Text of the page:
Planning ‘visions’ are easy to come by but achieving them is a lot more difficult, as Croydon council officers know all too well. One way forward is to involve opposition councillors as well as the ruling party
The public realm as idea and as physical space is prominent in discussions about life in our cities. There are two dimensions to this. The first relates to growing anxieties about the privatisation and securitisation of public space including what you cannot do and where you cannot go – legitimate concerns about rights to the city and democratic participation.
The second dimension is that of design. Design guides try to ensure coherence and quality, but are they the answer to what we know are the real barriers to good design and successful public realm? Designers might be better armed with local guides to tricky councillors, idiosyncratic contractual preferences, and a map of known nimbys.
There is, however, a no man’s land between these two dimensions of public space – between conceptual design and use. Public Space and the Role of the Architect, a research collaboration between the University of Westminster and the University of São Paulo led by Professor Susannah Hagan, has been investigating public space design in London and Sao Paolo, in the mid-20th century and the present day.
One of our contemporary case studies is the public space programme of the London Borough of Croydon. We spoke to placemaking team leader Vincent Lacovara to understand the challenges and opportunities of public space delivery there.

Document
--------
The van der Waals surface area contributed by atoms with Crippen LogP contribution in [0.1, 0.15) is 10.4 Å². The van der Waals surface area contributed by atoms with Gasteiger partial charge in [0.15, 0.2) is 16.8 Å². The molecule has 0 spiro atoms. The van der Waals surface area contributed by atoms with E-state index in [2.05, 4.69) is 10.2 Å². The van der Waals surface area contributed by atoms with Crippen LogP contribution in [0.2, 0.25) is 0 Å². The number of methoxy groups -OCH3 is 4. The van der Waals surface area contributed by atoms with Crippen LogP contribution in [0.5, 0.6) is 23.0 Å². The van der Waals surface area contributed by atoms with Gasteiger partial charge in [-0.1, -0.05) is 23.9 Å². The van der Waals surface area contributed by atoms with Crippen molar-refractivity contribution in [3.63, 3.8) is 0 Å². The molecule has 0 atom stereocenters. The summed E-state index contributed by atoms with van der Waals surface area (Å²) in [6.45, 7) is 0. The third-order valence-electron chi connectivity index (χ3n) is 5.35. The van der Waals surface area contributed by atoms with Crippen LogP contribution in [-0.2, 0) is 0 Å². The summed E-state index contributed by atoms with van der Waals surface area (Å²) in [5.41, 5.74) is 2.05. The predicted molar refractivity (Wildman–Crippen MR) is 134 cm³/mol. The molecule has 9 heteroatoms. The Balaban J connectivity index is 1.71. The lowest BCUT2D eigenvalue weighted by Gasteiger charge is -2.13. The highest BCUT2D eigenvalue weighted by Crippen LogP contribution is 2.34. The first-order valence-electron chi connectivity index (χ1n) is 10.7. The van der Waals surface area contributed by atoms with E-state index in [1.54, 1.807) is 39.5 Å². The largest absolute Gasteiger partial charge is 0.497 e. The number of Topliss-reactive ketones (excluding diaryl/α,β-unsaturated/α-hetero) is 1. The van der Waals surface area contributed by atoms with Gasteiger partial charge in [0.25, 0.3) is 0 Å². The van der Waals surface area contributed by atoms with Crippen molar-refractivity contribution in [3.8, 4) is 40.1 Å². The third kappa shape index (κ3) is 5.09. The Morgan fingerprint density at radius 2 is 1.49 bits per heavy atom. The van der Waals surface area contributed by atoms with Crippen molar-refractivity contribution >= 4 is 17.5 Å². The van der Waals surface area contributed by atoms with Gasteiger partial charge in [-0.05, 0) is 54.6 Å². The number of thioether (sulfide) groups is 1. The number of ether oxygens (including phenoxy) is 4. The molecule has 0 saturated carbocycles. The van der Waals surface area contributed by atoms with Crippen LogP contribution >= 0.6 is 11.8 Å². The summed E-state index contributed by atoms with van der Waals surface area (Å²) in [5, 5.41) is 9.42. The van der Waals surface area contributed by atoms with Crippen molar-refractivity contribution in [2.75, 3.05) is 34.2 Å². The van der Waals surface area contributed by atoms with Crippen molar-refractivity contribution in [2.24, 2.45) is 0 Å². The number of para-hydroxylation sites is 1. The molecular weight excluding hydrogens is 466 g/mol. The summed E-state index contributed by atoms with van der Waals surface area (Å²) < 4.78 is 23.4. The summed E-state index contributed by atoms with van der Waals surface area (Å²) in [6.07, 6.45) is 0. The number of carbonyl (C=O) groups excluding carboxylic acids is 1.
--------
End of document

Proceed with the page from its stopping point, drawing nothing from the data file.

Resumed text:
In Croydon, as so often with public space, it was more the demands of commerce and the need for inward investment that moved public realm improvement higher up the agenda. In the early 2000s, as big corporations threatened to leave Croydon for more salubrious settings, it also became clear to council officers that major retailers would not move in until the public realm had been improved, not only around potential sites for shops, but also at transport interchanges and in conservation areas.
Croydon signed up to New Labour’s promise of a new urban future, with ‘visions’ developed by EDAW and Will Alsop respectively in the early 2000s, but the ability to deliver on these proved elusive. It was partly through the appointment of Jon Rouse, former head of CABE, as chief executive of the council in 2007, with a joined up planning framework and infrastructure plan that public realm improvements in the city centre could become a reality. Young firms such as East and Studio Egret West found opportunities there under the aegis of the kind of hybrid professional who had so boldly reimagined the borough in the post-war period – the architect-planner, under figures like Finn Williams, now of the Common Office and GLA, and Vincent Lacovara, a co-founder of AOC. Lacovara leads placemaking, an interdisciplinary team within the planning and strategic transport directorate, itself headed by a landscape architect formerly with EDAW, Heather Cheesbrough. The team contributes expertise for the local plan, leads design negotiations with developers on major planning applications, produces urban design frameworks, manages the new Croydon Place Review Panel and provides design services to internal and external clients.
Political wrangling can impede project delivery, particularly as administrations change. Lacovara says: ‘Planning obviously works on a much longer time frame… to get decent long term plans that are implementable with that kind of chopping and changing is very difficult.’ To tackle this, Mike Kiely, former director of planning and building control who has since left the borough, set up ‘a planning framework that was developed in dialogue… [with] the opposition party as well as the leadership. [They] were involved in the production of the plan’ and did not fundamentally object to it, says Lacovara. It worked. Councillors of all political persuasions ‘understood it was a 20-year plan, [and] that there were certain challenges that whichever party was in government they would have to be addressing’.